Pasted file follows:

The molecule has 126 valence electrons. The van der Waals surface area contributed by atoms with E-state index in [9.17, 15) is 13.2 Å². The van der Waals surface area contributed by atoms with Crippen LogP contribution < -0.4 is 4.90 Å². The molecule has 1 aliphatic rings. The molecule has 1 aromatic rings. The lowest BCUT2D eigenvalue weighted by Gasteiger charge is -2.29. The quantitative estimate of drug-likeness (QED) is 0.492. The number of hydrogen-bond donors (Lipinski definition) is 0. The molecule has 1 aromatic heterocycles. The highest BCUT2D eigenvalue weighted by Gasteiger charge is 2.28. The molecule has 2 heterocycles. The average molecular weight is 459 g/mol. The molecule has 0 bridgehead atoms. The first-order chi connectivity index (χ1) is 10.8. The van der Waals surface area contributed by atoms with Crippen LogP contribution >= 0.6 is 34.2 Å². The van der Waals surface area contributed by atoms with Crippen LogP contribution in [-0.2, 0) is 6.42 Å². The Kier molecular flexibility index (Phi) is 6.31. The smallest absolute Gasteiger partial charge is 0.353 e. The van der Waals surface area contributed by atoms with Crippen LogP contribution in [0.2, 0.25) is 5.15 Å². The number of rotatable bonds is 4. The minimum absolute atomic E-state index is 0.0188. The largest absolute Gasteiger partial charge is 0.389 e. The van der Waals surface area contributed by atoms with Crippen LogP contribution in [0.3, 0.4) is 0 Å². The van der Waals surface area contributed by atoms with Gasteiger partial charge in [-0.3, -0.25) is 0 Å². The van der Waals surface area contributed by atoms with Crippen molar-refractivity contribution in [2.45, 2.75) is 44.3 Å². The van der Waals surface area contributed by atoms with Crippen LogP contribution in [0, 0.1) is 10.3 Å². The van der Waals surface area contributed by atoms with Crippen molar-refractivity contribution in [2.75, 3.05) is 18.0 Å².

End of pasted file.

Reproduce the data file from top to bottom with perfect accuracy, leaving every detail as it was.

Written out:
The molecule has 126 valence electrons. The van der Waals surface area contributed by atoms with E-state index in [9.17, 15) is 13.2 Å². The van der Waals surface area contributed by atoms with Crippen LogP contribution < -0.4 is 4.90 Å². The molecule has 1 aliphatic rings. The molecule has 1 aromatic rings. The lowest BCUT2D eigenvalue weighted by Gasteiger charge is -2.29. The quantitative estimate of drug-likeness (QED) is 0.492. The number of hydrogen-bond donors (Lipinski definition) is 0. The molecule has 1 aromatic heterocycles. The highest BCUT2D eigenvalue weighted by Gasteiger charge is 2.28. The molecule has 2 heterocycles. The average molecular weight is 459 g/mol. The molecule has 0 bridgehead atoms. The first-order chi connectivity index (χ1) is 10.8. The van der Waals surface area contributed by atoms with Crippen LogP contribution >= 0.6 is 34.2 Å². The van der Waals surface area contributed by atoms with Crippen LogP contribution in [-0.2, 0) is 6.42 Å². The Kier molecular flexibility index (Phi) is 6.31. The smallest absolute Gasteiger partial charge is 0.353 e. The van der Waals surface area contributed by atoms with Crippen LogP contribution in [0.2, 0.25) is 5.15 Å². The number of rotatable bonds is 4. The minimum absolute atomic E-state index is 0.0188. The largest absolute Gasteiger partial charge is 0.389 e. The van der Waals surface area contributed by atoms with Crippen LogP contribution in [0.3, 0.4) is 0 Å². The van der Waals surface area contributed by atoms with Gasteiger partial charge in [-0.3, -0.25) is 0 Å². The van der Waals surface area contributed by atoms with Crippen molar-refractivity contribution in [2.45, 2.75) is 44.3 Å². The van der Waals surface area contributed by atoms with Crippen LogP contribution in [0, 0.1) is 10.3 Å². The van der Waals surface area contributed by atoms with Crippen molar-refractivity contribution in [2.75, 3.05) is 18.0 Å².